Today the U.S. House of Representatives is holding a hearing on “The Original Meaning of the Constitution’s Origination Clause.”
Article 1, Section 7, of the Constitution provides that, “All Bills for raising revenue shall Originate in the House of Representatives; but the Senate may propose or concur with Amendments as on other Bills.”
Georgetown University Law professor Randy Barnett recently wrote in a Washington Post blog
: “Revenue bills ‘shall’ originate in the House of Representatives, but the Affordable Care Act did not. As constitutional questions go, this is about as easy as it gets.”
The lead expert witness in today’s hearing, former Rhodes scholar Nicholas Schmitz, has co-authored a peer-reviewed scholarly article titled, “the origination clause: meaning, precedent, and theory from the 12th to 21st century.”
Today’s expert witness’s testimony explains how, “the history of the Origination Clause . . . reveals a deliberate constitutional ‘check and balance’ under which nobody in the federal government except the direct representatives of the people in the House of Representatives, who are elected every two years and who are most familiar with the circumstances of the people, can constitutionally propose federal laws [solely] under the taxing power of Congress.”
On Nov. 18, 2009, Sen. Harry Reid of Nevada introduced in the U.S. Senate what President Obama later signed as the Patient Protection and Affordable Care Act, aka Obamacare. On that same day, Reid issued a press release titled “Reid Unveils Senate Health Care Bill,” which is still posted at Reid’s official website
A month later, he issued a second press release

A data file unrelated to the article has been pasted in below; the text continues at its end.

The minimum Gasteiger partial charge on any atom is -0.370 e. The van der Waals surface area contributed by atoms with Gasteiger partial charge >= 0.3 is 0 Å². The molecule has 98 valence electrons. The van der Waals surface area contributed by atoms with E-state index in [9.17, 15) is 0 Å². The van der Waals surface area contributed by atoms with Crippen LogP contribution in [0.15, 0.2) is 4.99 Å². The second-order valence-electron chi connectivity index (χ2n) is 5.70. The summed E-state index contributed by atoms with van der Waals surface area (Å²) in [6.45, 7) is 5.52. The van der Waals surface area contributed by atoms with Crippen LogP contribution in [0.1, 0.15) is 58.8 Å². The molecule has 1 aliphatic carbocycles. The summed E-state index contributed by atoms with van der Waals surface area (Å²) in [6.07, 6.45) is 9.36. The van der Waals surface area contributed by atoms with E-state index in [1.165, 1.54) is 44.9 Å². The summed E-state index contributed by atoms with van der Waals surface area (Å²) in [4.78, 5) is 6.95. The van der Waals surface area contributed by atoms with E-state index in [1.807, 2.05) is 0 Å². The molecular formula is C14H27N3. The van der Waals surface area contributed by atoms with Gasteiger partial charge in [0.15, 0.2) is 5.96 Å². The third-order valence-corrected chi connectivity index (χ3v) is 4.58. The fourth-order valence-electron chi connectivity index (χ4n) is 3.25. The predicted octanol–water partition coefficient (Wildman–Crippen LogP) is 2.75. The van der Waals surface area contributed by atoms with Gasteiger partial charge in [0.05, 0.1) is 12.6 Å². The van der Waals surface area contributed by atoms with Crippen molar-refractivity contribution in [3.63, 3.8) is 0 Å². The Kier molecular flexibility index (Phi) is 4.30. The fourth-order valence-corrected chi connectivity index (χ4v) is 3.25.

, titled, “Reid Unveils Final Senate Health Care Bill,” explaining that, “This bill will reduce the deficit by $132 billion the first ten years and roughly $1.3 billion in the second. In addition, the bill expands coverage to more than 94% of American under 65 years of age, including over 31 million uninsured.”
In March 2010, Speak of the House Nancy Pelosi uttered her most infamous 16 words: “But we have to pass the [Senate healthcare] bill so that you can find out what’s in it.”
Fourteen days later, President Obama signed the Affordable Care Act into law, the self-described Senate Health Care Bill having passed the House of Representative without a single Republican vote.
When Speaker Pelosi was later asked to defend her infamous remark, she quipped, “It’s because we didn’t have a Senate bill . . . We were urging the Senate to pass a bill.”
Last November, in one of the pending judicial challenges to Obamacare under the Origination Clause, 40 members of the House of Representatives wrote in a friends of the court brief to the U.S. Court of Appeals for the District of Columbia Circuit: “If the Senate can introduce the largest tax increase in American history by simply peeling off the House number from a six-page unrelated bill which does not raise taxes and pasting it on the ‘Senate Health Care Bill,’ and then claim with a straight face that the resulting bill originated in the House, in explicit contravention of the supreme law of the land, then the American ‘rule of law’ has become no rule at all.”
It’s time to expose Obamacare for what it is. To quote the judicial opinion of the last federal judge to strike down an Act of Congress under the Origination Clause (Hubbard v. Lowe), any bill for raising revenue that originates in the Senate, including the self-described Senate Health Care Bill, “is not a law at all . . . It is one of those legislative projects which, to be a law, must originate in the lower house.”
Joseph E. Schmitz served as inspector general of the Dept. of Defense from 2002-2005 and is CEO of Joseph E. Schmitz, PLLC. Read more reports from Joseph E. Schmitz — Click Here Now.
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